Life is hectic. Study after study concludes that people are trying to do too much in too little time and it is taking its toll. Unfortunately, most people try to gain the time back by skipping meals or grabbing fast snacks on the fly. A busy, stressful life is usually accompanied by a deteriorating or unbalanced diet and inconsistent eating patterns. The result can lead to greater stress, sleep disorders, blood sugar fluctuations, weight gain and digestive problems.
Even if you can’t fit in three square meals daily, these delicious and nutritious snacks will help get you over the hump without resorting to doughnuts, muffins, candy bars or fast food. Not only will you save time, you’ll save money as well.
Apples – This is the “go to” classic snack that everyone should include in their daily eating routine (remember the old adage “an apple a day keeps the doctor away”). Apples are inexpensive, compact, transportable, readily-available and delicious. They are rich in phytonutrients and despite a rather high sugar content, they help regulate blood sugar and also improve digestive health. Apples are filling so if you are extremely hungry but not ready to prepare a full meal, grab a fresh, juicy apple.
Avocado – This may seem like an odd choice – most people won’t carry an avocado in their purse or briefcase. What the avocado lacks in transportability it makes up for in nutrition. If you won’t make time for breakfast, for example, grab a piece of whole grain toast and spread some avocado on it. It is better than butter, much healthier for you and takes about the same amount of time to prepare. Avocados contains one of the “good fats” your body needs to stay healthy, as well as protein and potassium (higher than bananas and with less sugar).
Berries – Grab a container with a lid, wash up a mixture of your favorite, fresh berries and hit the road with a turbo-charged, super snack. Berries are rich in antioxidants, vitamins and fiber and they simply taste amazing. Yes, some are high in sugar but it is in the best possible form for your body to use. I recommend raspberries, blackberries, blueberries and strawberries for an unbeatable sweet snack any time of day.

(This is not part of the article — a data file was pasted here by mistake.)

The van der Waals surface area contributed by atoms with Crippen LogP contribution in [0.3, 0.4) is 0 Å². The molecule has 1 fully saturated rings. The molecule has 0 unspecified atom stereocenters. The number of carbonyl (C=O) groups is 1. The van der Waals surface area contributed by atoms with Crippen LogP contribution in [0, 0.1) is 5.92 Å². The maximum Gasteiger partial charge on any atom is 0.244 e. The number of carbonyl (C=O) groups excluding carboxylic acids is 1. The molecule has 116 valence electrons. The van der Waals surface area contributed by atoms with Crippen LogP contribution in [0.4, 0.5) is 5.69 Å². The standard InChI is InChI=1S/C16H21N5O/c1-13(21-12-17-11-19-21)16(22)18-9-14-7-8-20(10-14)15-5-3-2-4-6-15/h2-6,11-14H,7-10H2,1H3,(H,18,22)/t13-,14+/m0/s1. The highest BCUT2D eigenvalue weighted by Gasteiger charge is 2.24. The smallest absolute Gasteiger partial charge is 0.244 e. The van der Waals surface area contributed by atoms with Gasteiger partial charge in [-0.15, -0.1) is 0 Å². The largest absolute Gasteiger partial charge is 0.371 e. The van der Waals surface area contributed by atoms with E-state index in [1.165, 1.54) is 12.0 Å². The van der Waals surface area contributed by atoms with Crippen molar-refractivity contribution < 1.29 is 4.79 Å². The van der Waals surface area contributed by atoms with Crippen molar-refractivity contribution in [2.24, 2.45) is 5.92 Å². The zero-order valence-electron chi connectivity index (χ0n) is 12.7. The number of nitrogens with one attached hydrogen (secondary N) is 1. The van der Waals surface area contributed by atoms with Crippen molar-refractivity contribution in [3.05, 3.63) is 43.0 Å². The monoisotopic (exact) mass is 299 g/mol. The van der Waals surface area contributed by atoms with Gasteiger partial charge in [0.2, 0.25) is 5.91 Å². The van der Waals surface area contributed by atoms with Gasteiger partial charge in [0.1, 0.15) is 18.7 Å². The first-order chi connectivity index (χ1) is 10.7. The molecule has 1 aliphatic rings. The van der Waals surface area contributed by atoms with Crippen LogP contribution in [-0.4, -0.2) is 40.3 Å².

Cucumber and watermelon juice – Because most people are chronically dehydrated (too busy to eat, too busy to drink water), why not take care of the hunger and the thirst at the same time. Watermelons and cucumbers are high in water, complementary in flavor, and packed with nutrients. They are both soft and break down easily in a conventional blender so you don’t even need a juicer to enjoy this delicious drink. Drink it right away or pour it into a BPA-free thermos for a refreshing thirst quencher later (remember to shake before drinking as it can thicken up when it sits for a while). Cucumbers are a surprisingly good source of vitamin C, vitamin K and potassium; watermelon is also a good source of vitamin C and potassium and is one of the best sources of lycopene, a potent antioxidant. This juice is a great option for athletes as well, as it will rehydrate them and help combat muscle fatigue and pain.
Raw, organic nuts – Nuts, like apples, are highly transportable and highly nutritious snacks. Try combining almonds, cashews, Brazil nuts, pistachios and pecans for a crunching and filling snack. These nuts are high in protein and fiber, as well as a wide-range of minerals needed by your body. Stay clear of roasted and salted nuts in cans or bottles. These processed nuts frequently contain rancid oils which, combined with the high levels of sodium, will do more harm than good.
Hummus on raw veggie sticks – This old standby brings some international flare to your snacking with the great taste of chickpeas (or garbanzo beans as they are also named). This high-fiber, high-protein legume provides the perfect base for the Middle Eastern dip that goes so well with celery and carrot sticks, cucumbers, and other raw vegetables. Hummus can be customized with different ingredients but the traditional recipes also include nutrient-packed garlic and lemon. Be wary of store-bought hummus: it can contain artificial flavors, preservatives and excessive amounts of salt and/or sugar. If you aren’t making your own, consider shopping for your hummus at a natural foods or organic health food store but still read the label for quality ingredients.